Veterans Now Steering Their Kids Away from Increasingly 'Woke' Military, Adding to Recruiting Woes

Veterans Now Steering Their Kids Away from Increasingly 'Woke' Military, Adding to Recruiting Woes

Recruiting new young men and women for the armed forces was already tough but it has gotten even harder in the age of Joe Biden’s ‘woke’ new military.

The Wall Street Journal reported on Friday that veterans are contributing to the recruitment crisis in the U.S. armed forces by dissuading their family members, who constitute a significant majority of new recruits, from pursuing military service.

According to the outlet, nearly 80 percent of new recruits have family members with military service backgrounds. However, these family members are increasingly questioning the value of military service in light of the potential costs, such as the rising rates of post-traumatic stress disorder, suicide, and reliance on welfare programs.

The recent events in Afghanistan, where the Taliban took control, have further fueled these concerns, the outlet noted further. Additionally, the military has faced significant criticism from GOP lawmakers who argue that its emphasis on “woke” initiatives, focusing on diversity, equity, and inclusion (DEI), is exacerbating the recruiting crisis by alienating potential recruits.

“We’re left with the gut-wrenching feeling of, ‘What was it all for?’” Navy veteran Catalina Gasper, who was wounded in a Taliban attack in July 2019 that left her with lingering brain damage, said, according to the WSJ. “I just don’t see how it’s sustainable if the machine keeps chewing up and spitting out” the nation’s youth, she added.

The Daily Caller noted further:

Gasper said that she and her husband, an Army veteran with over two decades of service, used to talk to their children, now aged 7 and 10, about joining the military, but now she intends to ensure her kids never join, according to the outlet.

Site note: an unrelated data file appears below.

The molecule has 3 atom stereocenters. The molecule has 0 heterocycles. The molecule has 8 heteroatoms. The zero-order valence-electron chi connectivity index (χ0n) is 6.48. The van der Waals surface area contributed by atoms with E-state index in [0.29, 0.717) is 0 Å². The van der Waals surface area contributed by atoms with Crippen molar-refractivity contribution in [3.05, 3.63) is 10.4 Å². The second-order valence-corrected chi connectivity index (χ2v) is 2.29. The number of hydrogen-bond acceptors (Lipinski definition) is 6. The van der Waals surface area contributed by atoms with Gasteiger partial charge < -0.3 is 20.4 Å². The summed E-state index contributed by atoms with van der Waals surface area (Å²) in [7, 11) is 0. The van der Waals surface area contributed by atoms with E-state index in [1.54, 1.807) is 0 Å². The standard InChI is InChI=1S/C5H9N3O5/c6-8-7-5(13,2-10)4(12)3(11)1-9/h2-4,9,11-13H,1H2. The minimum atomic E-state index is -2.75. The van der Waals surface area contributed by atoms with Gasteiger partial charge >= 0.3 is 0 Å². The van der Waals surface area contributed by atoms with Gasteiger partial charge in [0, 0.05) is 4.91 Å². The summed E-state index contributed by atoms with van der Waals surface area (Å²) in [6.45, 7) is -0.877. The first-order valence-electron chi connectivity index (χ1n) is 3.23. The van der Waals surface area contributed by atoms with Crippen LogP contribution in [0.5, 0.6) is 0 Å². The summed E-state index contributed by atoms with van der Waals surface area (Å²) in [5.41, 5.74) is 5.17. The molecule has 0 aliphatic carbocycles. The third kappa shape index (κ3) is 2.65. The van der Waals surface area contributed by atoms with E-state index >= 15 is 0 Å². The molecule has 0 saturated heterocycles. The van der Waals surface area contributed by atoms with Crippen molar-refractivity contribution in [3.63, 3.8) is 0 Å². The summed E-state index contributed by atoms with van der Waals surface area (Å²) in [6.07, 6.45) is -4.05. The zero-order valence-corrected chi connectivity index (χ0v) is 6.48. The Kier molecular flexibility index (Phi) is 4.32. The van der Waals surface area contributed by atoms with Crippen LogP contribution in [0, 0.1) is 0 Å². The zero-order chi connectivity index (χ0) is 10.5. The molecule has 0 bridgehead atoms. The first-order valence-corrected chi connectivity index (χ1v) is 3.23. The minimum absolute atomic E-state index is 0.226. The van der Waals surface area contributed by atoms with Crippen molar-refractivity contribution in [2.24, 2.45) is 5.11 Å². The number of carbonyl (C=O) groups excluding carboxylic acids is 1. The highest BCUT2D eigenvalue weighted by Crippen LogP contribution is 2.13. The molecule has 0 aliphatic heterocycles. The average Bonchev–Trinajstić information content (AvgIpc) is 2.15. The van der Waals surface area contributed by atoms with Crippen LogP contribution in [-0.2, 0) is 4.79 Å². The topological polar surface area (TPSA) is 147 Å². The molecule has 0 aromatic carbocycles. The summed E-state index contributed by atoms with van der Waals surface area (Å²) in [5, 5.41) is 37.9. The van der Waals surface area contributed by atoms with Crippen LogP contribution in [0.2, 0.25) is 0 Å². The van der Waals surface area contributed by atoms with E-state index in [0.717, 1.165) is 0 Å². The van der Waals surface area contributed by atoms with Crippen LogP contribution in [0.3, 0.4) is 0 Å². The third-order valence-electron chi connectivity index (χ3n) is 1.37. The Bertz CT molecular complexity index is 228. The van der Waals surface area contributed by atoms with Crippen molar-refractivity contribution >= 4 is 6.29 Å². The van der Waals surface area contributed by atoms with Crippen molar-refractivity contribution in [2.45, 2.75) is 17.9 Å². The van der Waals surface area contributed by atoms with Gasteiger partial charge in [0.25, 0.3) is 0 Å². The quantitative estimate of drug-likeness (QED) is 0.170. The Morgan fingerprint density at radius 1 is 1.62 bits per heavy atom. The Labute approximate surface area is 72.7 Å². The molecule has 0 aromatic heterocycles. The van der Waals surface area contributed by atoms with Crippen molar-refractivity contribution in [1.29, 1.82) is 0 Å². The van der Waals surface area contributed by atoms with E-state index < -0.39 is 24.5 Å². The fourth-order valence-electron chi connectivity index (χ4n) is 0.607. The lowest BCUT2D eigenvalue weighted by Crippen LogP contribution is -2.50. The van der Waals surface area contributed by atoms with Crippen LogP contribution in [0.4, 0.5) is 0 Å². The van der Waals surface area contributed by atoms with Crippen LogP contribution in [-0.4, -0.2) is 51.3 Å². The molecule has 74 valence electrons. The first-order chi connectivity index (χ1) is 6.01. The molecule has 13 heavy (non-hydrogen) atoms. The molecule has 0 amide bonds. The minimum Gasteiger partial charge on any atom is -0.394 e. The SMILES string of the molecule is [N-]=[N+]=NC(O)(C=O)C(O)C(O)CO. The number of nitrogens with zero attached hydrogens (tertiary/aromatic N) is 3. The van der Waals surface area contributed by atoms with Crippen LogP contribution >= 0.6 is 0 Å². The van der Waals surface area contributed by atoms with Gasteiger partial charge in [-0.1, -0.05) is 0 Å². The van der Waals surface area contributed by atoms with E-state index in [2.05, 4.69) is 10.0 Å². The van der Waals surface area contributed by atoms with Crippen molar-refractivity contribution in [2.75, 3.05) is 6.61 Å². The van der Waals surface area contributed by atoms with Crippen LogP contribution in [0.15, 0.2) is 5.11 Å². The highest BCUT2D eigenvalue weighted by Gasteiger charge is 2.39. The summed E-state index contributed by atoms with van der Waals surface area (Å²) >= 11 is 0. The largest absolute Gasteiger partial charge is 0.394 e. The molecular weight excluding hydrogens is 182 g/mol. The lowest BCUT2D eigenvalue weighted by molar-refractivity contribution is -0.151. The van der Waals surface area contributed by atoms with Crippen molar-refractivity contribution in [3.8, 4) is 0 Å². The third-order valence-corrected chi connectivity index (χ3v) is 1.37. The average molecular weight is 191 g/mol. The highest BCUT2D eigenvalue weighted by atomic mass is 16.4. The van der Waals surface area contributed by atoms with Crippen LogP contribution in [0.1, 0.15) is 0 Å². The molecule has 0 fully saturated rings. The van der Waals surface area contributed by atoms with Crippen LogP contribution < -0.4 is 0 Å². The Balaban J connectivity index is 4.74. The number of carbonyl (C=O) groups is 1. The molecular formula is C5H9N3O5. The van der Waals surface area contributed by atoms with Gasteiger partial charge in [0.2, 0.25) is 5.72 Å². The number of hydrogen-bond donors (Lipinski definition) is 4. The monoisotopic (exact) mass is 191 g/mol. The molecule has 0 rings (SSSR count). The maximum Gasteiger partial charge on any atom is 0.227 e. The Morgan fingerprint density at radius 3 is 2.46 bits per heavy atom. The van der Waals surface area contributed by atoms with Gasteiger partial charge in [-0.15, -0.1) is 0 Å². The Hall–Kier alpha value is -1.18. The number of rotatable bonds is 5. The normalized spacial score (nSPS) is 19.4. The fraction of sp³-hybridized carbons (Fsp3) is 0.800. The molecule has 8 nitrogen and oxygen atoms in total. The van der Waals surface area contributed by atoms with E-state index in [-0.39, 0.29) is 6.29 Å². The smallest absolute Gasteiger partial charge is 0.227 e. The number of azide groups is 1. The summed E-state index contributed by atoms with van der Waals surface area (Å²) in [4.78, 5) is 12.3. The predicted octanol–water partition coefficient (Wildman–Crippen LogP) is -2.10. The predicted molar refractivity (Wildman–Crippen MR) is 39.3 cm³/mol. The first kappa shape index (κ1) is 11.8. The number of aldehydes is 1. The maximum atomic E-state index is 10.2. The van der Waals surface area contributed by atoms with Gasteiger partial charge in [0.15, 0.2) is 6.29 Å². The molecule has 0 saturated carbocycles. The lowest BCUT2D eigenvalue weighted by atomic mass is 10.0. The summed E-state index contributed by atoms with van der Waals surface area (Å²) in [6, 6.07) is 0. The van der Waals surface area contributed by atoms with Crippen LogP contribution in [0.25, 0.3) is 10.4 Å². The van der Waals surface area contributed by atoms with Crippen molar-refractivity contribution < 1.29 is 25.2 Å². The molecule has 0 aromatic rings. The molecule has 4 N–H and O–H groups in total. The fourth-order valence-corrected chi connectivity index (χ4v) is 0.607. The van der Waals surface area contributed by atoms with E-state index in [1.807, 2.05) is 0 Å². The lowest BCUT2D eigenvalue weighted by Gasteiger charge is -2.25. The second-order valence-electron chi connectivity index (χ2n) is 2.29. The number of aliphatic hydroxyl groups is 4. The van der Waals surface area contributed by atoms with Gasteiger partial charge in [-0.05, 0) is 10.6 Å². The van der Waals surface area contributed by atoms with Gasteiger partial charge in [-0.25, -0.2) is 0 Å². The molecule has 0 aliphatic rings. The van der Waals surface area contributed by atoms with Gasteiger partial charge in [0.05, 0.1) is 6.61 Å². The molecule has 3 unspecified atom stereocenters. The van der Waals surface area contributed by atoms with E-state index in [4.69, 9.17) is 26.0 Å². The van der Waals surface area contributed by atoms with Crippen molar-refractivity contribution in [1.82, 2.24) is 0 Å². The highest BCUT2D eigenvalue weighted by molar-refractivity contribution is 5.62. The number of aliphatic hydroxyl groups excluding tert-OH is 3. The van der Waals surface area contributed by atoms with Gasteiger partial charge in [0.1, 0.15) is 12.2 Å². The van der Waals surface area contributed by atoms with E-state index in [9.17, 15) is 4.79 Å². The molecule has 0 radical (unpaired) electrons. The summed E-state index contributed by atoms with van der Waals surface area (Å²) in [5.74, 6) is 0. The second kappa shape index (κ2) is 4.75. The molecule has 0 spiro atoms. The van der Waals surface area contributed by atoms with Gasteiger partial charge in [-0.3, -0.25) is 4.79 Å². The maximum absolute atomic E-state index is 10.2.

Just 9% of Americans aged 16-21 expressed a willingness to consider a military career in 2022, down from the pre-pandemic norm of 13%, the WSJ reported, citing Pentagon data.

The Navy is currently grappling with two significant hurdles in recruiting: historically low fitness eligibility and limited interest among young Americans. As a response to the deepening crisis, the Navy has recently implemented a six-day workweek for recruiters as part of an “all-hands effort” to enhance recruitment.

In an attempt to reach a wider pool of potential candidates, the Navy enlisted the services of Yeoman 2nd Class Joshua Kelley, who performs as Harpy Daniels, an active-duty drag queen. From October 2022 to March 2023, Kelley served as a “digital ambassador” for the Navy, to “explore the digital environment to reach a wide range of potential candidates,” a spokesperson added.

According to The Wall Street Journal, the lowest-ranking service members earn less than $2,000 per month, although this may be supplemented by the military covering food and housing expenses. However, the report highlights that around 20,000 active-duty soldiers are currently reliant on food stamps.

In an effort to improve recruitment and retention, different branches of the military are offering substantial bonuses to both new recruits and experienced veterans. These bonuses aim to provide incentives and attract individuals to join and remain in the military.

“To be honest with you it’s Wendy’s, it’s Carl’s Jr., it’s every single job that a young person can go up against because now they are offering the same incentives that we are offering, so that’s our competition right now,” Sgt. Maj. Marco Irenze of the Nevada Army National Guard, told the WSJ.


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